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Using Computational Intelligence for Tracking COVID-19 Outbreak in Online Social Networks

Part of the Studies in Computational Intelligence book series (SCI,volume 923)

Abstract

The novel coronavirus disease (COVID-19) causes serious respiratory tract infections in humans, and worse leads to mortality in old-aged people or individuals with co-morbidities. Websites and online social platforms generate a gargantuan amount of data in myriad aspects namely—technology, global news, human healthcare, medicine, socio-political domain, etc., aiding to decipher significant knowledge using web mining. Since the outbreak, people from different geographical locations used hashtags about novel coronavirus. The FAMEC model, the Honghou Hybrid System (HHS), the COVID Tracking Project of Twitter are a few examples of computational intelligent online social trackers that have been devised to track the COVID-19 pandemic. Researchers have identified the significance of tweets to be consistent with the CDC and the WHO reports and discerned that mining of such personal tweets was effective to track, manage, and predict the mortality and morbidity rates, identify the geographic location of patients infected which would, in turn, lead to rapid treatment assessment, employment of telemedicine and sanitization of such regions. This chapter presents how computational intelligence along with online social networks can be used for tracking COVID-19 patients.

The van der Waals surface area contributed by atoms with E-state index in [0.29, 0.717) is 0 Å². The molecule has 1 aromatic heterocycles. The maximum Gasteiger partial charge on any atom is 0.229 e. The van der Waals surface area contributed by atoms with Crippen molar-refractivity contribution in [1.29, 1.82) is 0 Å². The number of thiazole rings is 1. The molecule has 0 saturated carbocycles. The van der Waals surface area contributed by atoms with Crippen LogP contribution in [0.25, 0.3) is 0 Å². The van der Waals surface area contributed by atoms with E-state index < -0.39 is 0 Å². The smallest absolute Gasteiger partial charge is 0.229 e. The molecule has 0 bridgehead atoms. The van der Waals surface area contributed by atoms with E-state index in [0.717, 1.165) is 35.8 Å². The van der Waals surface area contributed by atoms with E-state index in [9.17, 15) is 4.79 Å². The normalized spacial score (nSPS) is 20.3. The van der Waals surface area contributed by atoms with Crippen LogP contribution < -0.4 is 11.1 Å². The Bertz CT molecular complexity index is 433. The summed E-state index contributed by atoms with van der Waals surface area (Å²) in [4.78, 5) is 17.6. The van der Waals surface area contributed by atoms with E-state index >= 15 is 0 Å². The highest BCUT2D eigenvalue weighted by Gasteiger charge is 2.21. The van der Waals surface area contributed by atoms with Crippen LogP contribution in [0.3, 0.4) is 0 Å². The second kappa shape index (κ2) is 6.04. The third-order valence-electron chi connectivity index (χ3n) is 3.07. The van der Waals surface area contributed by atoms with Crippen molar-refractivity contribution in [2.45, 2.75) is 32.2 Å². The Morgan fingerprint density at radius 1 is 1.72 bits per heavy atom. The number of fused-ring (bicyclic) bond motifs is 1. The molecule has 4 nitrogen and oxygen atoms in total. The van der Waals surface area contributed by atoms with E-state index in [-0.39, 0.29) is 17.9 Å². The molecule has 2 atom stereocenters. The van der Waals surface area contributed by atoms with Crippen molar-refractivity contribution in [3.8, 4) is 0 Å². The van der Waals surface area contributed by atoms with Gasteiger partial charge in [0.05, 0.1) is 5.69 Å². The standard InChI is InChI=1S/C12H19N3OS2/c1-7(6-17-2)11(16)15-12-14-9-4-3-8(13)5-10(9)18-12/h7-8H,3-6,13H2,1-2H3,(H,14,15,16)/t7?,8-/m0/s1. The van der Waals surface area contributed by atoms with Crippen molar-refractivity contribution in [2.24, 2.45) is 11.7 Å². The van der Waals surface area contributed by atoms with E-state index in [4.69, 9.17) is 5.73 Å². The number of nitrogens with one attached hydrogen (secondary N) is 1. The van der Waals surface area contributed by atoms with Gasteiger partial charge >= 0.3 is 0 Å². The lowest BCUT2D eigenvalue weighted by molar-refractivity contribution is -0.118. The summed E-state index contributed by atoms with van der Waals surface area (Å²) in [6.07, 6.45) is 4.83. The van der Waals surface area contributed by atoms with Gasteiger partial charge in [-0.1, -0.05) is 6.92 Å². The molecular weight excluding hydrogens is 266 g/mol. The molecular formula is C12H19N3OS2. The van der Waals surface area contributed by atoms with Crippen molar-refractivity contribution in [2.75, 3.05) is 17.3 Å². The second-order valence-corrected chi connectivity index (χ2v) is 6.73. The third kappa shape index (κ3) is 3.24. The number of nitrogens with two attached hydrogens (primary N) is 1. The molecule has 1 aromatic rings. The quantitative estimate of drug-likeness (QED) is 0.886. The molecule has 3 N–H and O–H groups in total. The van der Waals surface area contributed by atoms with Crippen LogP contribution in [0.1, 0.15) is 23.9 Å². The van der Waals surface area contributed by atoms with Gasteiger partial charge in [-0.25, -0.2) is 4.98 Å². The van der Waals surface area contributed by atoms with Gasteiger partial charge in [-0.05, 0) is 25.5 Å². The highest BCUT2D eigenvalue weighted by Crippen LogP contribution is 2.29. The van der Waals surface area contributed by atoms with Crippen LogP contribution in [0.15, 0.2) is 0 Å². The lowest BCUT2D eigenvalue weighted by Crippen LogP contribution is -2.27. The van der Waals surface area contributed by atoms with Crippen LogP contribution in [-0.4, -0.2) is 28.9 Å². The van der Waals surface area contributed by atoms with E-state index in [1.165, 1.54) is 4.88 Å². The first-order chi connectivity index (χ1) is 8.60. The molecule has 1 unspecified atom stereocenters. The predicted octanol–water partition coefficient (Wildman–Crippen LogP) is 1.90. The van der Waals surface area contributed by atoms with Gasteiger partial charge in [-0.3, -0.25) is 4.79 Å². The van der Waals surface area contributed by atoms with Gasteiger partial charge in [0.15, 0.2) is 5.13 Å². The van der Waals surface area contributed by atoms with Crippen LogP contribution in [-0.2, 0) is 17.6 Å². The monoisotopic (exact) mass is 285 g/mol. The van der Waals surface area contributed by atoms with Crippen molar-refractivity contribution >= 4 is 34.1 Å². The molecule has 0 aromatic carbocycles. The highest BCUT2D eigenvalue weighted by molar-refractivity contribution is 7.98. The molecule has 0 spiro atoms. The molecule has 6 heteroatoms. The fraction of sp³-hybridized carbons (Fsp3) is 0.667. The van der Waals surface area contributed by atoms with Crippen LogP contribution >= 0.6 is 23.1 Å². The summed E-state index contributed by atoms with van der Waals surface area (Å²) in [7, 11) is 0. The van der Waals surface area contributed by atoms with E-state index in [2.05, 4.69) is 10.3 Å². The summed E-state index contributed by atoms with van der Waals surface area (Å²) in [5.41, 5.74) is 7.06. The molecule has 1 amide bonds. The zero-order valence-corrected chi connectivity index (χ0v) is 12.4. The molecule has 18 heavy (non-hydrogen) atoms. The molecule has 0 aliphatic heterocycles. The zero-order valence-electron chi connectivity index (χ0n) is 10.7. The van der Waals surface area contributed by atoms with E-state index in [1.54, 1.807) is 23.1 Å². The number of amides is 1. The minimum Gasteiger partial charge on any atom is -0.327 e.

Keywords

  • Novel Coronavirus 2019 (nCoV-19)
  • Outbreak
  • Web data mining (WDM)
  • Online social network (OSN)
  • Tele-medicine
  • Misinfodemic

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Fig. 1

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Acknowledgements

SQ is supported by DST-INSPIRE Fellowship provided by the Department of Science and Technology (DST), Govt. of India.

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Correspondence to Khalid Raza .

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Qazi, S., Ahmad, S., Raza, K. (2021). Using Computational Intelligence for Tracking COVID-19 Outbreak in Online Social Networks. In: Raza, K. (eds) Computational Intelligence Methods in COVID-19: Surveillance, Prevention, Prediction and Diagnosis. Studies in Computational Intelligence, vol 923. Springer, Singapore. https://doi.org/10.1007/978-981-15-8534-0_3

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